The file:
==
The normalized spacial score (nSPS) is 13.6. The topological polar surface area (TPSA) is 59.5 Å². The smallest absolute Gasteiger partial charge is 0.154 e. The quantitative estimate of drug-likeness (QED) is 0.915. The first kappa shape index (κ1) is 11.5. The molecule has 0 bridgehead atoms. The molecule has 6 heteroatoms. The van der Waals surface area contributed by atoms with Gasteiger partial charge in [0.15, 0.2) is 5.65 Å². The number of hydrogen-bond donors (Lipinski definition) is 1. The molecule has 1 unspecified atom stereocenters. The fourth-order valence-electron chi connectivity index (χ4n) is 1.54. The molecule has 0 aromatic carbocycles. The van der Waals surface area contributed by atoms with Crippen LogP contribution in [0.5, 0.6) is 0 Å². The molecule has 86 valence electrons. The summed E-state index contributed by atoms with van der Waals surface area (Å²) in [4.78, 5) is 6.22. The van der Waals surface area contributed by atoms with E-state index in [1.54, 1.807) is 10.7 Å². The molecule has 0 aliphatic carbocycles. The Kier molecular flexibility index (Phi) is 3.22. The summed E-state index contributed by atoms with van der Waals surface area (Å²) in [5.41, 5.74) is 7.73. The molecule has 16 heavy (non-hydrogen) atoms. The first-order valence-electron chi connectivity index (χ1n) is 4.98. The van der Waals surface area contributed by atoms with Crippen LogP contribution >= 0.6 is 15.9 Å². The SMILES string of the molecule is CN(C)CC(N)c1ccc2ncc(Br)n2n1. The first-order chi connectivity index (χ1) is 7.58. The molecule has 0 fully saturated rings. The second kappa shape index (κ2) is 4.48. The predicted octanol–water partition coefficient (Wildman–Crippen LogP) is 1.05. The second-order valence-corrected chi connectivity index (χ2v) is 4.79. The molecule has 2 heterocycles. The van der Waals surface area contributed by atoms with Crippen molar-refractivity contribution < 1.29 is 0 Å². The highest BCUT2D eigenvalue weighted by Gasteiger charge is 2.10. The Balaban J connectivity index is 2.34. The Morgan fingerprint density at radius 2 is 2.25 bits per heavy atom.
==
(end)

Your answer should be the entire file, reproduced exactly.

The normalized spacial score (nSPS) is 13.6. The topological polar surface area (TPSA) is 59.5 Å². The smallest absolute Gasteiger partial charge is 0.154 e. The quantitative estimate of drug-likeness (QED) is 0.915. The first kappa shape index (κ1) is 11.5. The molecule has 0 bridgehead atoms. The molecule has 6 heteroatoms. The van der Waals surface area contributed by atoms with Gasteiger partial charge in [0.15, 0.2) is 5.65 Å². The number of hydrogen-bond donors (Lipinski definition) is 1. The molecule has 1 unspecified atom stereocenters. The fourth-order valence-electron chi connectivity index (χ4n) is 1.54. The molecule has 0 aromatic carbocycles. The van der Waals surface area contributed by atoms with Crippen LogP contribution in [0.5, 0.6) is 0 Å². The molecule has 86 valence electrons. The summed E-state index contributed by atoms with van der Waals surface area (Å²) in [4.78, 5) is 6.22. The van der Waals surface area contributed by atoms with E-state index in [1.54, 1.807) is 10.7 Å². The molecule has 0 aliphatic carbocycles. The Kier molecular flexibility index (Phi) is 3.22. The summed E-state index contributed by atoms with van der Waals surface area (Å²) in [5.41, 5.74) is 7.73. The molecule has 16 heavy (non-hydrogen) atoms. The first-order valence-electron chi connectivity index (χ1n) is 4.98. The van der Waals surface area contributed by atoms with Crippen LogP contribution >= 0.6 is 15.9 Å². The SMILES string of the molecule is CN(C)CC(N)c1ccc2ncc(Br)n2n1. The first-order chi connectivity index (χ1) is 7.58. The molecule has 0 fully saturated rings. The second kappa shape index (κ2) is 4.48. The predicted octanol–water partition coefficient (Wildman–Crippen LogP) is 1.05. The second-order valence-corrected chi connectivity index (χ2v) is 4.79. The molecule has 2 heterocycles. The van der Waals surface area contributed by atoms with Crippen molar-refractivity contribution < 1.29 is 0 Å². The highest BCUT2D eigenvalue weighted by Gasteiger charge is 2.10. The Balaban J connectivity index is 2.34. The Morgan fingerprint density at radius 2 is 2.25 bits per heavy atom.